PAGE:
Editorial: Remembrance Day – A personal conflict

Remembrance Day always seems to uncover the same predictable public disagreements.

Should stores be allowed to play holiday music between Halloween and November 12? Is it insensitive that businesses showcase Christmas trees instead of poppies in their window displays during this time? And, conversely, if they do, is it right that they appropriate the emotions and images of Remembrance Day for their own commercial benefit?

For me, Remembrance Day has always been the source of a much more personal conflict involving what it means for us to “remember” and “celebrate” our military past.

I grew up in a small town outside of Kitchener/Waterloo, Ontario, and attended a Mennonite church until I moved up here to Peterborough for university. Philosophically, I still identify with the Mennonite belief in pacifism and I oppose any aspect of war and military conflict. I continue to believe that war creates more problems than it can ever solve. But these views have left me with conflicted feelings about taking part in the ceremonies and traditions that occur each year on November 11.

On one hand, as a student of history, I understand the cultural and community value of commemorating significant events of the past. I think Santayana was correct when he remarked that people ignorant of the past are doomed to repeat its mistakes.

On the other hand, however, as a student of politics, I realize that everything is political and each year I worry about the extent to which Remembrance Day naturalizes the narratives of militarism and armed combat within our collective conscience.

Put more plainly, while I believe that it is ethically correct, even necessary, for us to commemorate and pay tribute to the many millions of people who have been killed, displaced, and otherwise impacted by the war and conflict, I question whether the political subtext of Remembrance Day reinforces the all-too-common view that war is simply a necessary and justifiable fact of life.

Thus, I have been left with these conundrums: is it ethical for someone who believes in peace and actively opposes war to take part in Remembrance Day celebrations? Is it possible to separate the commemoration of human life, lost in tragic circumstance, from the glorification of nationalism, militarism, and global imperialism? If I wear a poppy on my coat am I legitimizing a political agenda I fundamentally disagree with?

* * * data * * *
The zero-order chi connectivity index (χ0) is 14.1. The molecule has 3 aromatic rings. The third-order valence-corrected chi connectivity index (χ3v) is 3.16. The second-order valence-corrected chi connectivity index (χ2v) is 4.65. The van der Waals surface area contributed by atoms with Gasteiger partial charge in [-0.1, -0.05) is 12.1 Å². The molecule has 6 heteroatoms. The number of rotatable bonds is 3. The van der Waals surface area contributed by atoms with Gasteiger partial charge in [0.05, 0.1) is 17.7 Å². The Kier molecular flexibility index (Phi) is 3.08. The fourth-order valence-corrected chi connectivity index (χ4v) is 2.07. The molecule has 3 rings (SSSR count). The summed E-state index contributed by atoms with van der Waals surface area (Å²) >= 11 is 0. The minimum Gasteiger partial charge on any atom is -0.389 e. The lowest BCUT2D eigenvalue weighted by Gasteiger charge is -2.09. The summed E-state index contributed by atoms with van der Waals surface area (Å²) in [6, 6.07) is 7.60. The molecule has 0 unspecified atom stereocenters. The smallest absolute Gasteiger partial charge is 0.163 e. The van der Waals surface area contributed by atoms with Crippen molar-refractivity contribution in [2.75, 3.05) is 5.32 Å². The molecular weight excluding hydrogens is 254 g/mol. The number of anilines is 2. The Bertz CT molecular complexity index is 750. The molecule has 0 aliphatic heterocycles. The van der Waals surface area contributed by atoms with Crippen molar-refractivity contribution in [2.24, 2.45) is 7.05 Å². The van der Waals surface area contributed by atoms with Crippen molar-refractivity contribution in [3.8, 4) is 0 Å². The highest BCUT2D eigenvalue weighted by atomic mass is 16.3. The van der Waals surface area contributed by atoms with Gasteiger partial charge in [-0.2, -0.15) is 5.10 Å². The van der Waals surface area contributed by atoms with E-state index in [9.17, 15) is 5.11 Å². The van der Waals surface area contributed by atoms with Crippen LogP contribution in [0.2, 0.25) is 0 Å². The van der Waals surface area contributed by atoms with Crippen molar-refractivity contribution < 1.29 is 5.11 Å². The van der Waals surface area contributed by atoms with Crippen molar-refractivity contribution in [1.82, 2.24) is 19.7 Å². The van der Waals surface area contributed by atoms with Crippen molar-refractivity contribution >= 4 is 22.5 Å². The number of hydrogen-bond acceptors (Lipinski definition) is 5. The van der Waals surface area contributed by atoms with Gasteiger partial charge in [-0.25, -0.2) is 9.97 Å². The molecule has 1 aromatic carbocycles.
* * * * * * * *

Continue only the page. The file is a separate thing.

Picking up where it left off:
To date I am unable to answer any of these questions with certainty.

However, beyond these ethical landmines, I feel that there is something fundamentally human about gathering to remember those who gave their lives in the belief that they were defending the best ideals of human society. After all, I do agree that the ideals at the root of our society: freedom, justice, community, and equality are indeed worth defending. I am just of the belief this can be done without the use of nuclear weapons, political assassinations, or occupations.

And so each year I struggle over whether or not I should pin the poppy to my coat and walk down to the cenotaph at 11:00 on November 11. I usually do both of these things, all the while questioning whether or not I am actually being true to my beliefs.

I guess it feels right to reflect on the fact that the unconscionable horrors of war have always happened, and continue to happen, to people like myself.

About Matthew Rappolt 68 Articles
Matthew is a Lady Eaton College alumni, graduating in 2014 with a degree in Canadian Studies and an Emphasis in Law and Policy. Before being elected co-editor of Arthur for Volume 49, he was a campus news reporter keeping an eye on the TCSA, the colleges, and university administration. Outside of Arthur, Matthew enjoys reading, craft beer, sports, and civic pride. His aspiration is to one day open a tiny little brewery in a tiny little town.